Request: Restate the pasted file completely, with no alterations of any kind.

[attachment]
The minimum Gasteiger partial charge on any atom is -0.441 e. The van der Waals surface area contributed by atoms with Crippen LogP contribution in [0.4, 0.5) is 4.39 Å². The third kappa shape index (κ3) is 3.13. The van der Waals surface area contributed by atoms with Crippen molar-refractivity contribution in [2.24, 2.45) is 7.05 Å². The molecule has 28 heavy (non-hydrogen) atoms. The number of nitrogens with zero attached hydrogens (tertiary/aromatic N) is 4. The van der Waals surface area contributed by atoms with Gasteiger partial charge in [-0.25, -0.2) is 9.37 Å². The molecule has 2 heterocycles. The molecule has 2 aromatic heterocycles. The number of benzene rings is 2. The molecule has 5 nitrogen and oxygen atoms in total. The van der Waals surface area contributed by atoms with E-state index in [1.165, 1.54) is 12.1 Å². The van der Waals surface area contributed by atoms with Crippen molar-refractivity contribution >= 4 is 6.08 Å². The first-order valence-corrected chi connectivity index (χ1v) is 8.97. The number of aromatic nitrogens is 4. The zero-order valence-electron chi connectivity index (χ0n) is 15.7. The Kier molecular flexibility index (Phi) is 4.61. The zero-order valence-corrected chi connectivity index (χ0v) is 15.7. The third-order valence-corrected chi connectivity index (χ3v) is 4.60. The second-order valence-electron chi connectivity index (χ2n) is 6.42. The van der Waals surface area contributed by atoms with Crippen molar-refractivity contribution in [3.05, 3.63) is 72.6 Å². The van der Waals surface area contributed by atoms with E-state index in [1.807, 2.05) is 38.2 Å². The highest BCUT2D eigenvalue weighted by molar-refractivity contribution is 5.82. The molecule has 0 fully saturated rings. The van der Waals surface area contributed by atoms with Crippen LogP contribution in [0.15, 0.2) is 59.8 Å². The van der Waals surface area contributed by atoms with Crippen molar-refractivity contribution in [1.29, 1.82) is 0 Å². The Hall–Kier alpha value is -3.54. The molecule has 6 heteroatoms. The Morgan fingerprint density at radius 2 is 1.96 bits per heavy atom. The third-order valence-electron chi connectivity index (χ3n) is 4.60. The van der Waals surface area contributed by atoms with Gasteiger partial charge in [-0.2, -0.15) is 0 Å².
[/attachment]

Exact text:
The minimum Gasteiger partial charge on any atom is -0.441 e. The van der Waals surface area contributed by atoms with Crippen LogP contribution in [0.4, 0.5) is 4.39 Å². The third kappa shape index (κ3) is 3.13. The van der Waals surface area contributed by atoms with Crippen molar-refractivity contribution in [2.24, 2.45) is 7.05 Å². The molecule has 28 heavy (non-hydrogen) atoms. The number of nitrogens with zero attached hydrogens (tertiary/aromatic N) is 4. The van der Waals surface area contributed by atoms with Gasteiger partial charge in [-0.25, -0.2) is 9.37 Å². The molecule has 2 heterocycles. The molecule has 2 aromatic heterocycles. The number of benzene rings is 2. The molecule has 5 nitrogen and oxygen atoms in total. The van der Waals surface area contributed by atoms with E-state index in [1.165, 1.54) is 12.1 Å². The van der Waals surface area contributed by atoms with Crippen molar-refractivity contribution >= 4 is 6.08 Å². The first-order valence-corrected chi connectivity index (χ1v) is 8.97. The number of aromatic nitrogens is 4. The zero-order valence-electron chi connectivity index (χ0n) is 15.7. The Kier molecular flexibility index (Phi) is 4.61. The zero-order valence-corrected chi connectivity index (χ0v) is 15.7. The third-order valence-corrected chi connectivity index (χ3v) is 4.60. The second-order valence-electron chi connectivity index (χ2n) is 6.42. The van der Waals surface area contributed by atoms with Crippen molar-refractivity contribution in [3.05, 3.63) is 72.6 Å². The van der Waals surface area contributed by atoms with E-state index in [1.807, 2.05) is 38.2 Å². The highest BCUT2D eigenvalue weighted by molar-refractivity contribution is 5.82. The molecule has 0 fully saturated rings. The van der Waals surface area contributed by atoms with Crippen LogP contribution in [0.15, 0.2) is 59.8 Å². The van der Waals surface area contributed by atoms with Crippen molar-refractivity contribution in [1.29, 1.82) is 0 Å². The Hall–Kier alpha value is -3.54. The molecule has 6 heteroatoms. The Morgan fingerprint density at radius 2 is 1.96 bits per heavy atom. The third-order valence-electron chi connectivity index (χ3n) is 4.60. The van der Waals surface area contributed by atoms with Gasteiger partial charge in [-0.2, -0.15) is 0 Å².